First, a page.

A day after more than 700 were killed at the annual pilgrimage to Mecca, questions are raised about exactly what security measures the Saudi government had in place, and who is to blame.
It depends on who you ask.
What we know is that a stampede took place at a crossroads in Mina between Street 204 and Street 223 as people were on their way to perform the symbolic stoning of the devil ritual at Jamarat, at about 9am on Thursday morning. Saudi Arabia’s civil defence has said that at least 717 pilgrims died, and 863 were injured.
Several accounts suggest that two groups of pilgrims collided at the crossroads. An eyewitness told Channel 4 News that there was poor crowd control, and a road that should be one way seemed to have people travelling in both directions.
Pilgrims travel to each stage of the pilgrimage in specific groups, alloted specific times and areas.
The Saudi government has claimed that pilgrims failed to follow the crowd control rules. Khalid al-Falih, the health minister, claimed the stampede was “perhaps because some pilgrims moved without following instructions by the relevant authorities”, while official sources have also said it was due to “indiscipline” among the crowd.
Iran, a long-standing foe of Saudi Arabia, lost 131 of its nationals, and has reacted with fury, citing Saudi “mismanagement and inappropriate conducts”.
Mohammed Jafari, an adviser to Haj and Umrah Travel, the first haj tour operator in the UK, went further and said that the cause of the accident was the closure of two entrances to where the stoning takes place due to the King receiving dignitaries to his palace in Mina.
According to al-Dyar, the Arabic language daily, Prince Mohammad bin Salman al-Saud and his security convoy arrived at Mina for a meeting with the King, his father. His convoy “sped up the road to go through the pilgrims…causing panic among millions of pilgrims who were on the move from the opposite direction and caused the stampede”, according to the paper.
Saudi officials have said the reports are “incorrect”.
After the 2004 stampede, in which 251 were killed at the Jamarat Bridge in Mina, the late King Fahd bin Abdul Aziz announced a major renovation project for Mecca and nearby Medina.
More than £600m was spent on rebuilding the five-storey Jamarat Bridge to boost capacity.
This year, the Civil Defence stationed 15,120 officers in various parts of Makkah, the Grand Mosque and the holy sites. About 5,000 security and surveillance cameras are in pace around Mecca and Medina.
The interior ministry said it has deployed 100,000 police, but Irfan al-Alawi, co-founder of the Mecca-based Islamic Heritage Research Foundation, has said that they lack language skills to deal with multiple nationalities and that they are poorly trained.
The Saudi government says it has spent about £200 billion on improving crowd safety at Haj since 1992.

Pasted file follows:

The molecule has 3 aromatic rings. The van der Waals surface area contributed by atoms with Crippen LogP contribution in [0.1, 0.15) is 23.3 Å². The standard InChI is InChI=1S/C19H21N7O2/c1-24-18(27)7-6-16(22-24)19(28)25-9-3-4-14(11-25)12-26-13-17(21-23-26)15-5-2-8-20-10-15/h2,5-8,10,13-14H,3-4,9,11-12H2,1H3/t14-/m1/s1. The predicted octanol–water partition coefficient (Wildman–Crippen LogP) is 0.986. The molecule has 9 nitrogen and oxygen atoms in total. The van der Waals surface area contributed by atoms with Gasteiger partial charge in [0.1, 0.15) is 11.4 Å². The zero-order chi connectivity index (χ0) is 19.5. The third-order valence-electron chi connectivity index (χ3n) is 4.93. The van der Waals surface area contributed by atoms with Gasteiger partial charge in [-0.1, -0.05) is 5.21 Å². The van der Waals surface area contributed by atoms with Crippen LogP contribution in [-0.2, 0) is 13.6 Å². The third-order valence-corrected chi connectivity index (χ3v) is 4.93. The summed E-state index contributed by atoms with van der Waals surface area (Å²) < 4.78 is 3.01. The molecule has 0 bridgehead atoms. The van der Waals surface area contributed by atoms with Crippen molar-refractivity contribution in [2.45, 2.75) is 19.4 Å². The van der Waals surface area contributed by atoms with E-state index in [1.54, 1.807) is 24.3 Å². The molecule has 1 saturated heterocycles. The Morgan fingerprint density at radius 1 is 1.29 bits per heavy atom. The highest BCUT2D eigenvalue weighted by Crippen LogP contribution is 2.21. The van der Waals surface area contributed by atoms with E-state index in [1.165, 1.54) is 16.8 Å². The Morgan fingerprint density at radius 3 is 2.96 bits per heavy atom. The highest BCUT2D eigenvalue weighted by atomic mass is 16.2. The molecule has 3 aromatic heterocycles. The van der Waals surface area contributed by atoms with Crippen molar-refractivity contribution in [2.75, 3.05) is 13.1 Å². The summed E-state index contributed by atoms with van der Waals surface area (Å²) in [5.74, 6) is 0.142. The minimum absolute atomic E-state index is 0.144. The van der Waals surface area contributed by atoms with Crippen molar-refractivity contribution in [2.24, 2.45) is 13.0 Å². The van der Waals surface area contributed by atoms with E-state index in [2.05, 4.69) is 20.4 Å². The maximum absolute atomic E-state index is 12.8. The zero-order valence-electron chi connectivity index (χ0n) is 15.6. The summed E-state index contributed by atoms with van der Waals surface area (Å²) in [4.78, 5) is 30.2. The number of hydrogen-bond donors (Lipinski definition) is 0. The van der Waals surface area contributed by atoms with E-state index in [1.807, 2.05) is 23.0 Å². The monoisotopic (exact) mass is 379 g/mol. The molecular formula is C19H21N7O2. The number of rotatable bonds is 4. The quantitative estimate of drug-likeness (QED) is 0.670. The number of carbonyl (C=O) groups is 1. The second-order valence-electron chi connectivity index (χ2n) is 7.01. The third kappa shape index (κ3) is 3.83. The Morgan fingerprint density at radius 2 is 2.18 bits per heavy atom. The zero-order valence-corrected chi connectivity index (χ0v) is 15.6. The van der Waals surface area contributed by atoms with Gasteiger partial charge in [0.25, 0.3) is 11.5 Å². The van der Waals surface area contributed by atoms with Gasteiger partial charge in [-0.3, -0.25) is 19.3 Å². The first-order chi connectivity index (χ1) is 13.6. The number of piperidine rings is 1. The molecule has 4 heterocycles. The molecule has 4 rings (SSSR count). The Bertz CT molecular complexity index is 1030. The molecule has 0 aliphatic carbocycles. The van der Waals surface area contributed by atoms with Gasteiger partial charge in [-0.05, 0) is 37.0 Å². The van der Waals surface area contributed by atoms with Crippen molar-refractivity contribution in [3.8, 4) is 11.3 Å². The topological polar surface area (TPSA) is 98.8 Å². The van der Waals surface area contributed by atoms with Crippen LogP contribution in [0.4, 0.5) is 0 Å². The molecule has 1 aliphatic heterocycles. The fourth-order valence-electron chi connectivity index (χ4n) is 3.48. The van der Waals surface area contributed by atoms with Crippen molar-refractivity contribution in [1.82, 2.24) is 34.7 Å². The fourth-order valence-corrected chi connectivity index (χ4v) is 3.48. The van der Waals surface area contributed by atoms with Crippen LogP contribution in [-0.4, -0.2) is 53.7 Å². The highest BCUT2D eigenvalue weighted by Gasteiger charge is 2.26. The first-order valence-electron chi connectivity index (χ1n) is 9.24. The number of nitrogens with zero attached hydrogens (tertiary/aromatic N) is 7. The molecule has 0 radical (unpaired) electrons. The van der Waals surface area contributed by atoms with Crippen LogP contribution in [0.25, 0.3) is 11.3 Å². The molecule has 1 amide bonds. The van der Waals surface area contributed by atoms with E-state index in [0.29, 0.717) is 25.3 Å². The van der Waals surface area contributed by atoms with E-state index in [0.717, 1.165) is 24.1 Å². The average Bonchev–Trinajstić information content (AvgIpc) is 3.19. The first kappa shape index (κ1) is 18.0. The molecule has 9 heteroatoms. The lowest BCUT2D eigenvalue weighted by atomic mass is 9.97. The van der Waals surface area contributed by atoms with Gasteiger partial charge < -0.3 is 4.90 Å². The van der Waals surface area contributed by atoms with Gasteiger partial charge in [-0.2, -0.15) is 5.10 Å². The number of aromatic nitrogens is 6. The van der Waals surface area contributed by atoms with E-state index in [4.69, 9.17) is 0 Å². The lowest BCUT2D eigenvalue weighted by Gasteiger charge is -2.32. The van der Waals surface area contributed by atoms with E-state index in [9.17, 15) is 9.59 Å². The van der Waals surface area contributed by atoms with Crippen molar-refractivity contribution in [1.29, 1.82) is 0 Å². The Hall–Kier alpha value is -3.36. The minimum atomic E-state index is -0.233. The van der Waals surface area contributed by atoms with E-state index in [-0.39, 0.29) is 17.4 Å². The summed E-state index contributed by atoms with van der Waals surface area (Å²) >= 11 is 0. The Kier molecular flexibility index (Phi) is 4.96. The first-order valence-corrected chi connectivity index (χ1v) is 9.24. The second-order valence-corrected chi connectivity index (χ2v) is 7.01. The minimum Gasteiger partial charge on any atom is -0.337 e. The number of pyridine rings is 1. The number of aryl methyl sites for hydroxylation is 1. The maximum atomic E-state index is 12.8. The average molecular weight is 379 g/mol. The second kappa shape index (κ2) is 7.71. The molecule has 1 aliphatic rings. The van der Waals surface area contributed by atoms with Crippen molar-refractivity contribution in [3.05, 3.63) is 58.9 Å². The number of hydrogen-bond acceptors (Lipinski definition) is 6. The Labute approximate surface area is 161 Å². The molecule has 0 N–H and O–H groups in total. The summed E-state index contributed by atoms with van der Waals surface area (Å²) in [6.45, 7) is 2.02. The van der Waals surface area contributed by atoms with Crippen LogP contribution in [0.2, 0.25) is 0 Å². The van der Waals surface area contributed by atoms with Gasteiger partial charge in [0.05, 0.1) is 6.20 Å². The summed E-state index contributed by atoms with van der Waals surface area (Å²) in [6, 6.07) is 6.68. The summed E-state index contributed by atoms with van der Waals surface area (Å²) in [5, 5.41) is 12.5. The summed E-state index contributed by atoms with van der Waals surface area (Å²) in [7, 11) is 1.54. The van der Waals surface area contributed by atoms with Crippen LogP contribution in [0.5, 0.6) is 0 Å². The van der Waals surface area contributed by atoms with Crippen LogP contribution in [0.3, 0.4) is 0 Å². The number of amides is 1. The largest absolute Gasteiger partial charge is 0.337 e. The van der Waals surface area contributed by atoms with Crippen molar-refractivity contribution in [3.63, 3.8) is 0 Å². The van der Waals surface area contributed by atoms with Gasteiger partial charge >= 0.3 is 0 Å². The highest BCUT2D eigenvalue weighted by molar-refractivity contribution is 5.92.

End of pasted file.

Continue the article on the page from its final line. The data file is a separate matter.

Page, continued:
In 2006, 360 pilgrims were killed in a stampede at Mina.
The following year, the Saudis introduced live crowd analytics software which can spot problems in the crowd, and can apparently predict where overcrowding is likely to happen.
Military personnel, the police and crowd managers examine live data feeds and monitor real time data on crowd numbers, densities, distributions and flows.
We don’t know whether it’s linked or not, but since 2006, there has been a lull in the number of deadly stampedes at the Holy City, until this week.
They weren’t using it where the accident took place, according to what we were told.
CrowdVision, the London-based company providing the software, said that the technology doesn’t cover Streets 204 and 223 in Mina, where the accident took place. It monitors the Jamarat Bridge and the Mecca metro system.
The company deploys the technology in locations specified by the Saudi government. It is understood that the government had not requested the use of the technology in that specific part of Mina.
The Mecca Chamber of Commerce said that last year, the Kingdom of Saudi Arabia was due to earn about £5.6bn from Haj – a rise of 3 per cent on 2013 revenues.
A pilgrim who travels from another country to perform the Haj spends an average of £3,050 during the five days. Domestic worshippers spend about £900 each on accommodation, food and drink, gifts and phone bills.
This year, local Haj companies are expecting a boost worth nearly £16m, according to local news reports.
Rents for local five star hotels this year soared by £12,300 over the haj period.
Some have been angered by the Saudi government’s apparent attempts to pursue development at all costs, including by razing historical and religious sites to make way for hotels and conveniences for the booming Haj industry. The house of the Prophet Mohammed’s companion, Abu Bakr, has given way to a Hilton hotel, and public toilets are now where the house of Khadija, the prophet’s wife, formerly stood.
Haj revenue accounts for about 3 per cent of Saudi Arabia’s GDP.
The Saudi government has been expanding work at the Grand Mosque in Mecca – where more than 100 people were killed after a crane crashed earler this month.
In view of that, in 2012, the government ordered a 20 per cent cut in the number of pilgrims from abroad, and a 50 per cent reduction in domestic pilgrims.
In July, the government announced that this would be the last year in which the restrictions would take place, with the Grand Mosque expansion due to be completed by early next year.
Last night, however, Bandar Al-Hajjar, the Haj minister, denied that this had been announced, and said that “the quota system will continue”.